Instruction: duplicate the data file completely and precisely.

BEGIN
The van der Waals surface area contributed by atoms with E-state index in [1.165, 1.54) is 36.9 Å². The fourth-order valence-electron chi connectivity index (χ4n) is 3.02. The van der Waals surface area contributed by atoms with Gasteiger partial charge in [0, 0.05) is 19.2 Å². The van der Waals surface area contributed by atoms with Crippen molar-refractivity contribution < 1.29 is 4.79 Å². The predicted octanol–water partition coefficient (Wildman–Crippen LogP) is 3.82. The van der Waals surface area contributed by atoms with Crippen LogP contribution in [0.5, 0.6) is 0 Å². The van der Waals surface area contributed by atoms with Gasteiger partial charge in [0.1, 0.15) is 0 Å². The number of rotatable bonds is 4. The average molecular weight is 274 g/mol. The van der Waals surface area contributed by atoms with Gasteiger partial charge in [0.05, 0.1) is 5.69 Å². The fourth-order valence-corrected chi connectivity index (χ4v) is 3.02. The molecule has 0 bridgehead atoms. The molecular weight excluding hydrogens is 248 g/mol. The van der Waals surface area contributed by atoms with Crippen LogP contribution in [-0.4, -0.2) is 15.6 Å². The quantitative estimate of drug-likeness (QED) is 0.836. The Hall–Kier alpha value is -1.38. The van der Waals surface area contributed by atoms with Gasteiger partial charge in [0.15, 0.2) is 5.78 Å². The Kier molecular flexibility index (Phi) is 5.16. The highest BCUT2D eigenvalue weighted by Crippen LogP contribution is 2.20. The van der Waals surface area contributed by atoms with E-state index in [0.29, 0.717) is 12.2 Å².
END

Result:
The van der Waals surface area contributed by atoms with E-state index in [1.165, 1.54) is 36.9 Å². The fourth-order valence-electron chi connectivity index (χ4n) is 3.02. The van der Waals surface area contributed by atoms with Gasteiger partial charge in [0, 0.05) is 19.2 Å². The van der Waals surface area contributed by atoms with Crippen molar-refractivity contribution < 1.29 is 4.79 Å². The predicted octanol–water partition coefficient (Wildman–Crippen LogP) is 3.82. The van der Waals surface area contributed by atoms with Crippen LogP contribution in [0.5, 0.6) is 0 Å². The van der Waals surface area contributed by atoms with Gasteiger partial charge in [0.1, 0.15) is 0 Å². The number of rotatable bonds is 4. The average molecular weight is 274 g/mol. The van der Waals surface area contributed by atoms with Gasteiger partial charge in [0.05, 0.1) is 5.69 Å². The fourth-order valence-corrected chi connectivity index (χ4v) is 3.02. The molecule has 0 bridgehead atoms. The molecular weight excluding hydrogens is 248 g/mol. The van der Waals surface area contributed by atoms with Crippen LogP contribution in [-0.4, -0.2) is 15.6 Å². The quantitative estimate of drug-likeness (QED) is 0.836. The Hall–Kier alpha value is -1.38. The van der Waals surface area contributed by atoms with Gasteiger partial charge in [0.15, 0.2) is 5.78 Å². The Kier molecular flexibility index (Phi) is 5.16. The highest BCUT2D eigenvalue weighted by Crippen LogP contribution is 2.20. The van der Waals surface area contributed by atoms with E-state index in [0.29, 0.717) is 12.2 Å².